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Melbourne’s calling

Urban therapy: Melbourne’s calling


It’s the holiday time of year. Liesl Johnstone looks at why Melbourne is hot property for your travel itinerary.

 

Melbourne’s calling

 

Almost-summer is as good a time as any for some Aussie urbanity; some Melbourne time. Wake up here, and things could definitely be worse. Straight from New Zealand, there are a couple of extra hours before the alarm, for starters.

It’s becoming a repeatable luxury that I would highly recommend…. to station myself in the midst of a bustling city a few levels up off the street (for views and interest, allowing reasonable airspace from traffic sirens) to observe life, think, walk, read, eat and drink, then sleep and repeat. Did I mention the shopping?

As someone whose cultural norm was unfailingly to ‘get away from it all’ beside the sea or into the mountains whenever possible, city breaks are a new burst of neon. Occasionally there’s something strangely comforting about being in the midst of a large bustling population. Ditto, to walk down the street at night surrounded by teeming humanity; many pedestrians; copious night-cyclists.

Parts of Melbourne’s CBD (and Sydney’s) are not dissimilar to Paris, or any city of millions. The trees and old architecture lend beauty and respectability; the street art and talented (auditioned) buskers

 

Melbourne’s calling

 

proffer whimsy and edginess. Trams are yet another reason to love it here, giving so many such ease of access; a domino to the city’s vibrancy.The State Library of Victoria seems enough proof that Melbourne has a silken lining of learning, heritage and high culture. It’s beautiful architecturally; the fourth most popular library in the world, according to the city’s official visitor guide. The La Trobe Reading Room has that hushed, grandiose feel you get from a mix of history, the patina of quality timber, big airspace and gracious balconies.

Melbourne is a true melting-pot culture and notably one with incredible menus, globally sourced. I conducted a proper scientific straw poll, questioning two local dedicated gastronomic consumers on their favoured city establishments. Checking these out online showed a plethora of Trip-Advisor back-up and hearty recommendations. In a city this size, that equals booking weeks ahead.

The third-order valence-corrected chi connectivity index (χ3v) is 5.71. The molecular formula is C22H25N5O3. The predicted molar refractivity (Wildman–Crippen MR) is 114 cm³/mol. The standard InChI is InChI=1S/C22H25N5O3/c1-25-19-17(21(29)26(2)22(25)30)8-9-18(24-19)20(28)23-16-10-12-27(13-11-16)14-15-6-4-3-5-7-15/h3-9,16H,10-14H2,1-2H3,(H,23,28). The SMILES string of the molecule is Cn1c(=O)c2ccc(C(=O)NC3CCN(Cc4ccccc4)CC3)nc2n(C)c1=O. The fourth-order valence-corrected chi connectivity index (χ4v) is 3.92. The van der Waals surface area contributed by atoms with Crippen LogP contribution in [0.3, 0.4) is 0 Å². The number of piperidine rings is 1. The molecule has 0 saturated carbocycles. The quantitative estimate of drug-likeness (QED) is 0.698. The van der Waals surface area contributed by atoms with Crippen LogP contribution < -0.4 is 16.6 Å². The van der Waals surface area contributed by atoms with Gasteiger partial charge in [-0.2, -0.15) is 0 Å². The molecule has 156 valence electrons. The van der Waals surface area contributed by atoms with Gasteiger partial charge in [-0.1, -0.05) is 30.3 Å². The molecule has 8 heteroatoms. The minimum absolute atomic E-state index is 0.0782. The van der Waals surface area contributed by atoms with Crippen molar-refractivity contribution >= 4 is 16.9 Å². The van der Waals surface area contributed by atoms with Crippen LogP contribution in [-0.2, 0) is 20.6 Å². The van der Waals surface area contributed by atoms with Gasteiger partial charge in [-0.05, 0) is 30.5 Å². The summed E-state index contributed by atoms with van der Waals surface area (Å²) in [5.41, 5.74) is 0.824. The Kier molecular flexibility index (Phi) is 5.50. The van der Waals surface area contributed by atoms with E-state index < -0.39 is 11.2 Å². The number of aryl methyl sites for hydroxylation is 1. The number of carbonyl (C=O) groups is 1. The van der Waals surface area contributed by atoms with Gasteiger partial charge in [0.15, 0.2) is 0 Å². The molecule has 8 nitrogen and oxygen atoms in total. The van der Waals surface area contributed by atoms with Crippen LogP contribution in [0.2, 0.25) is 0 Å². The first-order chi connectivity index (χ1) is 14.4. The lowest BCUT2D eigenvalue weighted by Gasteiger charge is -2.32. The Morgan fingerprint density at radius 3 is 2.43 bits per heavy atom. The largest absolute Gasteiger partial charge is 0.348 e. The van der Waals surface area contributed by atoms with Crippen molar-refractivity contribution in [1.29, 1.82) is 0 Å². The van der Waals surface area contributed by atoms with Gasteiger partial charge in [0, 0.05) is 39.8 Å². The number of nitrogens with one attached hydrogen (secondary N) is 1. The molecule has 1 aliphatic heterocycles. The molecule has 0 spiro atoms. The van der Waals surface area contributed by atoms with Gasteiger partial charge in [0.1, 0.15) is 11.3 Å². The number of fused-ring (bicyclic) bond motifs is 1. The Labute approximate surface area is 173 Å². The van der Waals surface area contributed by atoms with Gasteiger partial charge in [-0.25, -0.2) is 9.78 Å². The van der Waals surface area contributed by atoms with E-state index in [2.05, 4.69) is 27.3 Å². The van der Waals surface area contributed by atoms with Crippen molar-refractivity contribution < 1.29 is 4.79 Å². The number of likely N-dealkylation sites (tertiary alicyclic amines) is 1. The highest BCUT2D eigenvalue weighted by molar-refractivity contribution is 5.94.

If a weekend ‘Spice Journey’ appeals, try booking at Maha, which bills itself as an ‘unrestricted Middle Eastern’ eatery. Duck-fat hummus, preserved lemon, charred chicken kefta, Persian cherries, smoked almonds… plus a truly global range of craft beers and inventive, other-worldly cocktails.

 

Melbourne’s calling

 

Other well-patronised, gloriously centrally-located eateries included Sezar, an Armenian establishment with a geographically extensive wine-list; Tonka, with its ‘clean, punchy flavours’ of modern India, and Taxi Kitchen with its fabulously brash marketing (announcing unequivocally that you’ve arrived) and its inventive Aussie-Asian-fusion menu. The latter is perfect for savouring local fish, meat and a flavour-kaleidoscope of dumplings.

Other favourite haunts include the Peruvian Pastuso, (particularly noteworthy for its fab spirits menu, drawn from all over the globe), and the South-East-Asian Red Spice Road with artfully presented fresh fare and mind-blowing taste hits.

The conclusion? Any cuisine in the world can be found here, lovingly crafted; likewise any fashion. Alternatively, sit riverside on the South-Wharf boardwalk and do nothing. There’s no compunction to consume. Being somewhere different and just thinking is a re-boot too.

 



 

Kaikoura

A coastal paradise: Kaikoura is an international destination (that you won’t need a passport to visit)

If a stunning peninsula town encircled by majestic mountains and life-filled craggy coastlines takes your fancy, a weekend getaway to Kaikoura is pure paradise – for all senses in all seasons.

Kaikoura

A $1.3 billion-dollar rebuild after the 2016 quakes returned its infrastructure and accessibility. However, the community’s vibrancy never really faded. Visitors are its life blood.
Kaikoura boasts world-class close encounters of the sea-life kind. Lonely Planet sites our fur seal community as second to none. Basking or frolicking, they are the cutest most fascinating creatures to watch. And swimming with smart, inquisitive dolphins has been life changing for many.
Sperm whale and dolphin viewing, by boat or air, astonishes millions of tourists and is the bucket list on many a travel itinerary. Its only 2.5 hour’s drive from Christchurch – how lucky are we!
Kaikoura translates ‘to eat crayfish’. Seafood lovers will be in heaven. Restaurants and cafés serve abundant fresh local fare, while accommodation ranges from hospitable B&Bs, to luxury beachfront hotels.
Kaikoura Museum, resembling a crayfish basket, houses collections of whaling history – and even antique telephones. While Fyffe House, home of the first settlers, has foundations built from whale backbones. Stunning walks now show a slightly different landscape, measuring in parts a coastal uplift of over a metre. There’s a lavender farm, a Maori tour, scuba diving, snorkelling, eco tours – the list is as endless as the panorama.
Literally breathtaking, by deeply inhaling both the bracing mountain air and the energising scent of sea spray, a trip to Kaikoura can renew jaded souls, rekindle romance, or offer the ultimate adventure explosion.